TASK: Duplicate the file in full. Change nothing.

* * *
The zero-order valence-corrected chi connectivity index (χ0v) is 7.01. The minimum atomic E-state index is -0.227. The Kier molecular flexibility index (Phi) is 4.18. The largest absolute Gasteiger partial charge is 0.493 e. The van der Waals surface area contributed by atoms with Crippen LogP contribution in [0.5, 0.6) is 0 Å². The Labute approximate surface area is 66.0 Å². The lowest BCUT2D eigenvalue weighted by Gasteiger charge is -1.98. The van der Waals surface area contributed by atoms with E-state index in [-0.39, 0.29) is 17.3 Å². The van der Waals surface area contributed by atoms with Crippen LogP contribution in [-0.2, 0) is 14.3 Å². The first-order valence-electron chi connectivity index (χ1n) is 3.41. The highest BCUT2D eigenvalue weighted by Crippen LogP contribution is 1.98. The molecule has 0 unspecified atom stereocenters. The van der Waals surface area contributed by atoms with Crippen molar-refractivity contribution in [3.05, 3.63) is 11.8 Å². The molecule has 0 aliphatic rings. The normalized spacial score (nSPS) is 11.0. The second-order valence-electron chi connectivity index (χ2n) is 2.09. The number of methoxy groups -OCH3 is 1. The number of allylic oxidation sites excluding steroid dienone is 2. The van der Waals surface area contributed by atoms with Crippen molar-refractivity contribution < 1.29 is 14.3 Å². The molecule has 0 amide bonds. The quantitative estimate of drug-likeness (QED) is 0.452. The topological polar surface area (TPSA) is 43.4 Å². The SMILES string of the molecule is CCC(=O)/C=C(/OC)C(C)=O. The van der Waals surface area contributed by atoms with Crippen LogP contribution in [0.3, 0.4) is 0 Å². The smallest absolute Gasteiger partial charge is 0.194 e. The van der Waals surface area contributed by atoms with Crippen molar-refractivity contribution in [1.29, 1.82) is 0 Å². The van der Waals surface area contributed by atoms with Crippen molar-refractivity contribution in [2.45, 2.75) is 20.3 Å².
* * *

The zero-order valence-corrected chi connectivity index (χ0v) is 7.01. The minimum atomic E-state index is -0.227. The Kier molecular flexibility index (Phi) is 4.18. The largest absolute Gasteiger partial charge is 0.493 e. The van der Waals surface area contributed by atoms with Crippen LogP contribution in [0.5, 0.6) is 0 Å². The Labute approximate surface area is 66.0 Å². The lowest BCUT2D eigenvalue weighted by Gasteiger charge is -1.98. The van der Waals surface area contributed by atoms with E-state index in [-0.39, 0.29) is 17.3 Å². The van der Waals surface area contributed by atoms with Crippen LogP contribution in [-0.2, 0) is 14.3 Å². The first-order valence-electron chi connectivity index (χ1n) is 3.41. The highest BCUT2D eigenvalue weighted by Crippen LogP contribution is 1.98. The molecule has 0 unspecified atom stereocenters. The van der Waals surface area contributed by atoms with Crippen molar-refractivity contribution in [3.05, 3.63) is 11.8 Å². The molecule has 0 aliphatic rings. The normalized spacial score (nSPS) is 11.0. The second-order valence-electron chi connectivity index (χ2n) is 2.09. The number of methoxy groups -OCH3 is 1. The number of allylic oxidation sites excluding steroid dienone is 2. The van der Waals surface area contributed by atoms with Crippen molar-refractivity contribution < 1.29 is 14.3 Å². The molecule has 0 amide bonds. The quantitative estimate of drug-likeness (QED) is 0.452. The topological polar surface area (TPSA) is 43.4 Å². The SMILES string of the molecule is CCC(=O)/C=C(/OC)C(C)=O. The van der Waals surface area contributed by atoms with Crippen LogP contribution in [0.3, 0.4) is 0 Å². The smallest absolute Gasteiger partial charge is 0.194 e. The van der Waals surface area contributed by atoms with Crippen molar-refractivity contribution in [1.29, 1.82) is 0 Å². The van der Waals surface area contributed by atoms with Crippen molar-refractivity contribution in [2.45, 2.75) is 20.3 Å².